While the Rogers Cup is being held these days in Toronto, we present a portrait of one of the most promising players on the ATP tour: Milos Raonic. The responsibility on the shoulders of this tall 21 year old with the look of a choirboy is heavy - to help develop Canadian tennis in the country where ice hockey is king.
For a long time Canadian tennis fans could only admire the ATP tour's champions once a year, at the Rogers Cup, which takes place alternatively in Montreal or Toronto in the summer. However, recently, they can now pride themselves in having a national representative all year round; the great revelation of the world tour, Milos Raonic. After turning pro in 2008 before his 18th birthday, it was at the beginning of the 2011 season that the kid started to make some noise for the first time. At the Australian Open in January that year, he reached the last 16, dominated by David Ferrer after defeating two old hands, Michael Llodra and Mikhaïl Youzhny.
Teased for… being short!
After this remarkable feat, Milos captured his first major title at San Jose by defeating Fernando Verdasco in the final, then ranked 9th in the world. Only one week later, he reached another final, going down to Andy Roddick in Memphis. “These performances sent him directly to the 37th in the world, his career was truly launched and that's when he started to be a star in this country” says the Canadian journalist Paul Roux.
Very impressive physically (6ft5, 14.2st) Raonic is, however, far from the gifted child for whom success was destined to be with racquet in hand. Canada's current captain for the BNP Paribas Davis Cup, Martin Laurendeau, remembers the arrival of “a quite tiny junior” at the national training centre in Montreal a few years ago. “It's hard for me to imagine it today, but he was teased quite a lot about this by Daniel Nestor (Canadian number one in doubles, Editor's note). Then, suddenly, he started to grow up quickly, very quickly. Obviously the physical difficulties followed… He also had to do a lot of coordination work to go with this express growth.”
Clocked at 140 mph
As a player in the making, coached during his childhood in Ontario by his engineer father, Milos Raonic took everyone "a little by surprise." Martin Laurendeau included. "From his first victories in Junior, he soon moved on to the Futures tournaments and then to the Challengers before tipping over directly to the major tournaments. Such a quick progression is rare." The great strength of this Montenegrin-born player, who fled the troubles in his home country with his family when he was not even four years old, is first and foremost his devastating serve, which often exceeds 140mph. “He already is the best on the ATP Tour in this category" says Paul Roux, who also appreciates the "heavy forehands" of the young champion and “the strength of his volleys.”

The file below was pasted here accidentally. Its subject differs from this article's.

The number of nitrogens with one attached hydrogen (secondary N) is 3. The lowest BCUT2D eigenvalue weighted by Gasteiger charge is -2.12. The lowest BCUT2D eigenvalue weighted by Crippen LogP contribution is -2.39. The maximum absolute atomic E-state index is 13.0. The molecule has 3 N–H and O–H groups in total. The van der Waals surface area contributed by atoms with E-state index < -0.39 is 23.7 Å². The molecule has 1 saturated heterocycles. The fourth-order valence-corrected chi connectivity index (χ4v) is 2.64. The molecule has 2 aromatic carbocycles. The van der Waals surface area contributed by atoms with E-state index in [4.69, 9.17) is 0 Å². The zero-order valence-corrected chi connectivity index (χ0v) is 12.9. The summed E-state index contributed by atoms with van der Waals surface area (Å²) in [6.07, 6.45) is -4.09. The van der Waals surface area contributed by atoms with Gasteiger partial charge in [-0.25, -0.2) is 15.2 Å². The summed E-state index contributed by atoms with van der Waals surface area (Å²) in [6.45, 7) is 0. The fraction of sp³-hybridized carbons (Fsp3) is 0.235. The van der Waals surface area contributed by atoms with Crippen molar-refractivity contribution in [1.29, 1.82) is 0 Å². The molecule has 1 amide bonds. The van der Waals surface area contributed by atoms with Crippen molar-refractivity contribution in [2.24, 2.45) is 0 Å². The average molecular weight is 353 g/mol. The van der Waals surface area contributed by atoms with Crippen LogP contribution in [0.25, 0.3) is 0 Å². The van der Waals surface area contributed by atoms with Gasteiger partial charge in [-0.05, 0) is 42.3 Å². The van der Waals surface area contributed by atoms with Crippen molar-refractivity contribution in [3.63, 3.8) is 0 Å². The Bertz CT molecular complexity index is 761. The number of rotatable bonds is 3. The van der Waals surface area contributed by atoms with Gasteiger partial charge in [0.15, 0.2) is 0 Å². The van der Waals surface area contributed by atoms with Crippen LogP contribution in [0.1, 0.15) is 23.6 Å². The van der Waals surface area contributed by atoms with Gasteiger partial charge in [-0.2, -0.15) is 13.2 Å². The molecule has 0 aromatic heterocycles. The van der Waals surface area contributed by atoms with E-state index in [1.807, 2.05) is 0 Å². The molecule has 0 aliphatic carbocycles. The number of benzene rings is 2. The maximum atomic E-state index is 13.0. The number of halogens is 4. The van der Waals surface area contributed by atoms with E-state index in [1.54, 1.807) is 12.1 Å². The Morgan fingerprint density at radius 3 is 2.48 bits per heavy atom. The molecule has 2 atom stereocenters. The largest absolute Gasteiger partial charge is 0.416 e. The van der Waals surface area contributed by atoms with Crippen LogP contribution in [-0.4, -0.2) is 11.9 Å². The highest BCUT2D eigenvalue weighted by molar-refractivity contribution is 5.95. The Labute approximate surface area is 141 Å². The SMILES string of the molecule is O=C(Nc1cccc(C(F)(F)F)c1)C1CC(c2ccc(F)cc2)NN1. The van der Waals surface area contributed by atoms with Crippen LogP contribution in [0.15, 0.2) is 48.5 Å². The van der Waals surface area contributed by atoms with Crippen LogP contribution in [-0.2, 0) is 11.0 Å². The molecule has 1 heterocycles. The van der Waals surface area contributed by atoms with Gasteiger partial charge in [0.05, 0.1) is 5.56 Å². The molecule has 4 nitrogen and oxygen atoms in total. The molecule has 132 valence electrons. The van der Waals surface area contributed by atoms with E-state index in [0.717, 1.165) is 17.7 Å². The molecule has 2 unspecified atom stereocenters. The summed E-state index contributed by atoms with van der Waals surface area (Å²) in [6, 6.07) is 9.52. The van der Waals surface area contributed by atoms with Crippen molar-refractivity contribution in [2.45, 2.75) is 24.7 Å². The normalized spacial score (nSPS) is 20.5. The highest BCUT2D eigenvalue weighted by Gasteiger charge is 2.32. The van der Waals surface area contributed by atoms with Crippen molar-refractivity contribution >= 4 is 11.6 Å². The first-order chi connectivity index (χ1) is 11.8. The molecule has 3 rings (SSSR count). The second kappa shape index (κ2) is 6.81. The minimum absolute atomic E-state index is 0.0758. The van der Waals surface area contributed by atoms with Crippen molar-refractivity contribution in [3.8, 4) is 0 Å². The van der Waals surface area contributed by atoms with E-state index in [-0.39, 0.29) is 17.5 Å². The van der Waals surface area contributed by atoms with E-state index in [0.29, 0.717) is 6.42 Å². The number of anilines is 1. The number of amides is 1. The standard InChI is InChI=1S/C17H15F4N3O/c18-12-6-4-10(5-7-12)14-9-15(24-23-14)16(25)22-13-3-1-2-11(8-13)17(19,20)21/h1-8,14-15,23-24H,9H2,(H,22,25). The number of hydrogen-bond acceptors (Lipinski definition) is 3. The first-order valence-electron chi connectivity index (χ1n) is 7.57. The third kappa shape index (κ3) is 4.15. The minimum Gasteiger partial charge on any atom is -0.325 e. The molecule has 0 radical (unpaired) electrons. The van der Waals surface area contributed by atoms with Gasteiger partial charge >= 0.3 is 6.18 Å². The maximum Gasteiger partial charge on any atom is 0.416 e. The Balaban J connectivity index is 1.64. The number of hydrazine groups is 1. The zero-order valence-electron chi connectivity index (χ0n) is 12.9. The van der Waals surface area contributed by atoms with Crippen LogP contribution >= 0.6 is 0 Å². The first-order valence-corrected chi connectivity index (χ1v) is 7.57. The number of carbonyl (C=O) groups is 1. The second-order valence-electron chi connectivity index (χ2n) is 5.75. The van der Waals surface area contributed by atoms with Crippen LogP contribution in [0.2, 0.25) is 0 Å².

His Davis Cup captain also notes his mental qualities: “Milos is not fazed by anything, he’s very confident in his abilities. That’s important if you want to last on the tour”. And regarding his game, he considers that he still has to progress to make: “in the last year he has improved his forehand, but he still has a lot of work to do to become a complete player”. Paul Roux also notes two main weaknesses: “His movement can be a bit clumsy and his returns are quite average.”
The John Isner Rule
However, his followers consider that Milos Raonic has a great shot at getting into the world top 10 very soon. According to Paul Roux: “If John Isner did it, there is no reason for him not to reach it too because Milos has similar qualities, but he’s better overall.” Confident, Martin Laurendeau asks for patience. “Experience matters more and more, so he has to forge ahead, to learn from the best. After all, he’s only 21…” He is coming back without a complete season behind him, the year 2011 having been disrupted by an injury that kept him away all summer.
If the Quebec coach is protective of the best element in the national team, it’s because he knows that he has a true gem here. His current ranking of 23 and his three titles on the tour (San Jose 2011 and 2012, Chennai 2012) already make him the most successful singles player in the history of tennis in his country, and a tremendous standard bearer of his sport. “With Milos and Vasek Pospisil, without forgetting Akesandra Wozniak in the ladies, Canadian tennis is booming. We have re-joined the world group of the BNP Paribas Davis Cup, the Rogers Cup is getting more and more popular every year. It is all very encouraging.” At least as much as this statistic: with an average of 20 aces per match, the Canadian is already world number 1 in the servers ranking.
By Régis Delanoë